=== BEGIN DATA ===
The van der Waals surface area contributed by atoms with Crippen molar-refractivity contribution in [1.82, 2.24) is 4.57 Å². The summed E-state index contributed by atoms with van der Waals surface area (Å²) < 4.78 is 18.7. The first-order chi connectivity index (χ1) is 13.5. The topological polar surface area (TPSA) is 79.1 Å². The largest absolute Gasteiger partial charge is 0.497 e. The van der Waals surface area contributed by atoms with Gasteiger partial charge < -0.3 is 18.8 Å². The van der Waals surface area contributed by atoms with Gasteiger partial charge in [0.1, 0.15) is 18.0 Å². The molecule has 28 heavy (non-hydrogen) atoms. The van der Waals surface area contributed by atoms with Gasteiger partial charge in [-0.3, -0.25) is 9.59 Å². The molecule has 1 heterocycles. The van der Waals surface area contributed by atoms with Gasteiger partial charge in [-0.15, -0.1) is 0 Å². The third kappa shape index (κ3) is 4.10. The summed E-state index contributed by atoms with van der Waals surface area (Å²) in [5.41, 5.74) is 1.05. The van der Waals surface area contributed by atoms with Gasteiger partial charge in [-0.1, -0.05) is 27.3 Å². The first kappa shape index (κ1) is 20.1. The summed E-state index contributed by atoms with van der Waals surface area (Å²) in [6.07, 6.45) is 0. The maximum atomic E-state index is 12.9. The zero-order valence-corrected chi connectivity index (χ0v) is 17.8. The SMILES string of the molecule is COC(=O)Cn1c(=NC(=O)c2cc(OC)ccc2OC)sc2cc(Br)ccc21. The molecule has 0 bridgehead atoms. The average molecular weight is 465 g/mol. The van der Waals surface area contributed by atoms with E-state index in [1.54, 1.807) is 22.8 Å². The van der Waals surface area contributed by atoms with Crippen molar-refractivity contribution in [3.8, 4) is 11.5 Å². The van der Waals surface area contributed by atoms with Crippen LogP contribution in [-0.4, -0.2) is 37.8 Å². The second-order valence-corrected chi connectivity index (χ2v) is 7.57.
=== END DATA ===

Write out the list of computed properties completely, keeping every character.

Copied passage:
The van der Waals surface area contributed by atoms with Crippen molar-refractivity contribution in [1.82, 2.24) is 4.57 Å². The summed E-state index contributed by atoms with van der Waals surface area (Å²) < 4.78 is 18.7. The first-order chi connectivity index (χ1) is 13.5. The topological polar surface area (TPSA) is 79.1 Å². The largest absolute Gasteiger partial charge is 0.497 e. The van der Waals surface area contributed by atoms with Gasteiger partial charge < -0.3 is 18.8 Å². The van der Waals surface area contributed by atoms with Gasteiger partial charge in [0.1, 0.15) is 18.0 Å². The molecule has 28 heavy (non-hydrogen) atoms. The van der Waals surface area contributed by atoms with Gasteiger partial charge in [-0.3, -0.25) is 9.59 Å². The molecule has 1 heterocycles. The van der Waals surface area contributed by atoms with Gasteiger partial charge in [-0.15, -0.1) is 0 Å². The third kappa shape index (κ3) is 4.10. The summed E-state index contributed by atoms with van der Waals surface area (Å²) in [5.41, 5.74) is 1.05. The van der Waals surface area contributed by atoms with Gasteiger partial charge in [-0.1, -0.05) is 27.3 Å². The first kappa shape index (κ1) is 20.1. The summed E-state index contributed by atoms with van der Waals surface area (Å²) in [6.07, 6.45) is 0. The maximum atomic E-state index is 12.9. The zero-order valence-corrected chi connectivity index (χ0v) is 17.8. The SMILES string of the molecule is COC(=O)Cn1c(=NC(=O)c2cc(OC)ccc2OC)sc2cc(Br)ccc21. The molecule has 0 bridgehead atoms. The average molecular weight is 465 g/mol. The van der Waals surface area contributed by atoms with E-state index in [1.54, 1.807) is 22.8 Å². The van der Waals surface area contributed by atoms with Crippen molar-refractivity contribution in [3.8, 4) is 11.5 Å². The van der Waals surface area contributed by atoms with Crippen LogP contribution in [-0.4, -0.2) is 37.8 Å². The second-order valence-corrected chi connectivity index (χ2v) is 7.57.